Glenn Gould claimed to “detest” audiences, regarding them as “mob rule” and “a force for evil” (he retired from performing in public at 31), but most performers take a far more positive and generous attitude towards audiences.
Audiences – real living, breathing audiences – have been much missed over the past year with concert halls, opera houses and theatres closed for months in response to the coronavirus pandemic. Seeing performances from empty venues like London’s Wigmore Hall are a poignant reminder of how important audiences are; they’re an integral part of the concert experience and without an audience a performance isn’t really a “concert” in the truest sense of the word.
Glenn Gould had a good reason for his dislike of audiences: he suffered from stage fright and saw the public concert as a “gladiatorial” experience, the audience a hostile force, hungry for evidence of weakness or errors on the part of the performer. The fear of making mistakes in front of other people – a natural human instinct – is very common amongst performers, professional and amateur, and is one of the main drivers of performance anxiety.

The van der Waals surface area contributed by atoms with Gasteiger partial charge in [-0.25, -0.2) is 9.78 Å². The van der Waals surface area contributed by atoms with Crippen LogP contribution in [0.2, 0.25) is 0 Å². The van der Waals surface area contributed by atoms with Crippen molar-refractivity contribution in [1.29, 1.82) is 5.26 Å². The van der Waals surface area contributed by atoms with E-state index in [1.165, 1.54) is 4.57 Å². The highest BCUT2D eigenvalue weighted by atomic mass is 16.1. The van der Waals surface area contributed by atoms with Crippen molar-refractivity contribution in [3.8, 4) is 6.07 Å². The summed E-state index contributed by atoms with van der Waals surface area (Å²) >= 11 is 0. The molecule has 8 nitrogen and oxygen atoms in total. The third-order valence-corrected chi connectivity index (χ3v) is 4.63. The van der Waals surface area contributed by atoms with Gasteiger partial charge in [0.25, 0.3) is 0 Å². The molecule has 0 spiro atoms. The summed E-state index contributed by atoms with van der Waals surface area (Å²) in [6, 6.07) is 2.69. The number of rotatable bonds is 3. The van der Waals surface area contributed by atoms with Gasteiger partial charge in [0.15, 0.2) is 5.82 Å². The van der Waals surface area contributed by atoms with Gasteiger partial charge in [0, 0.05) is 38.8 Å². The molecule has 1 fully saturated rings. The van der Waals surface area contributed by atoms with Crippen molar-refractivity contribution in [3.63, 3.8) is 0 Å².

We don’t want to mess up in front of other people, of course we don’t. We want our performances to be as close to perfect as possible, with just the right amount of technical assuredness combined with artistry to draw the audience into the music’s soundworld, transport them, excite and enthrall them. But perfection is a human construct, an idealas opposed to a quantifiable reality, and as such it is an impossibility. We are all human – even the most incredible musicians who enjoy almost god-like reverence – and we are all fallible. Accepting this is one of many ways we can better understand and manage performance anxiety.
Audiences don’t come to concerts hoping to see the performer fail. They are not there to spot errors or imperfections in performance; they have paid for tickets because they want to hear the musicians perform. They are there because they want to be there, to hear the music, and because they enjoy the concert experience and admire the performers.
Performing is about connection not perfection. As musicians, we want to connect with our audience to communicate and share our music with them. It’s a sympathetic, almost supportive relationship, as the audience create atmosphere and a sense of occasion in the concert hall – and also affect the acoustic of the venue. That special relationship between musicians and audience has been much missed over the past year, and almost every musician I know cannot wait to be back in the concert hall performing to a real live audience once again.